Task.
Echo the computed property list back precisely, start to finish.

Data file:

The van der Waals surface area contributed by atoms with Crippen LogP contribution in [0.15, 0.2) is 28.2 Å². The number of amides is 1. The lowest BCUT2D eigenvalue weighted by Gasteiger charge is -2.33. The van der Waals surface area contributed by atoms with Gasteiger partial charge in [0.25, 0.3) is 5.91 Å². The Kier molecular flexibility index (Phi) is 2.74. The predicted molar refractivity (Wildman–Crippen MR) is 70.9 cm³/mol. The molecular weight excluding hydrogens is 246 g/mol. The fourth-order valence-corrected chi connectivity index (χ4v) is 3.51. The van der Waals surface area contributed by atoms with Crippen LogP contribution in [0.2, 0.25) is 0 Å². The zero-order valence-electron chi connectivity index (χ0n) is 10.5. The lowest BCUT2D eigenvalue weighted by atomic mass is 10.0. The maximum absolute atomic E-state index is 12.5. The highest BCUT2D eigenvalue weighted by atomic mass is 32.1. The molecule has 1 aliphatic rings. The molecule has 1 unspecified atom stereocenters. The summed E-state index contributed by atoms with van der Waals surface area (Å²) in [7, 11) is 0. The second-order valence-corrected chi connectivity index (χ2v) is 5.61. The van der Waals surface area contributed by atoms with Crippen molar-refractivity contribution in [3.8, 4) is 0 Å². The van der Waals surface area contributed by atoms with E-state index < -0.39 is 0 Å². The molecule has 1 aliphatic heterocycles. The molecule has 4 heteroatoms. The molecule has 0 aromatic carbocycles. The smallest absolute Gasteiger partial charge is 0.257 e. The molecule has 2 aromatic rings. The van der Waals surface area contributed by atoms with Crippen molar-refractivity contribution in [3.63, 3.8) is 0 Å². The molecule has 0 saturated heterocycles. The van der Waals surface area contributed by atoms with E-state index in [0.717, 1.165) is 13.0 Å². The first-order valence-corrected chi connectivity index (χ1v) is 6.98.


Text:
The van der Waals surface area contributed by atoms with Crippen LogP contribution in [0.15, 0.2) is 28.2 Å². The number of amides is 1. The lowest BCUT2D eigenvalue weighted by Gasteiger charge is -2.33. The van der Waals surface area contributed by atoms with Gasteiger partial charge in [0.25, 0.3) is 5.91 Å². The Kier molecular flexibility index (Phi) is 2.74. The predicted molar refractivity (Wildman–Crippen MR) is 70.9 cm³/mol. The molecular weight excluding hydrogens is 246 g/mol. The fourth-order valence-corrected chi connectivity index (χ4v) is 3.51. The van der Waals surface area contributed by atoms with Crippen LogP contribution in [0.2, 0.25) is 0 Å². The zero-order valence-electron chi connectivity index (χ0n) is 10.5. The lowest BCUT2D eigenvalue weighted by atomic mass is 10.0. The maximum absolute atomic E-state index is 12.5. The highest BCUT2D eigenvalue weighted by atomic mass is 32.1. The molecule has 1 aliphatic rings. The molecule has 1 unspecified atom stereocenters. The summed E-state index contributed by atoms with van der Waals surface area (Å²) in [7, 11) is 0. The second-order valence-corrected chi connectivity index (χ2v) is 5.61. The van der Waals surface area contributed by atoms with Crippen molar-refractivity contribution in [3.8, 4) is 0 Å². The van der Waals surface area contributed by atoms with E-state index < -0.39 is 0 Å². The molecule has 1 aliphatic heterocycles. The molecule has 4 heteroatoms. The molecule has 0 aromatic carbocycles. The smallest absolute Gasteiger partial charge is 0.257 e. The molecule has 2 aromatic rings. The van der Waals surface area contributed by atoms with Crippen molar-refractivity contribution in [3.63, 3.8) is 0 Å². The molecule has 0 saturated heterocycles. The van der Waals surface area contributed by atoms with E-state index in [0.717, 1.165) is 13.0 Å². The first-order valence-corrected chi connectivity index (χ1v) is 6.98.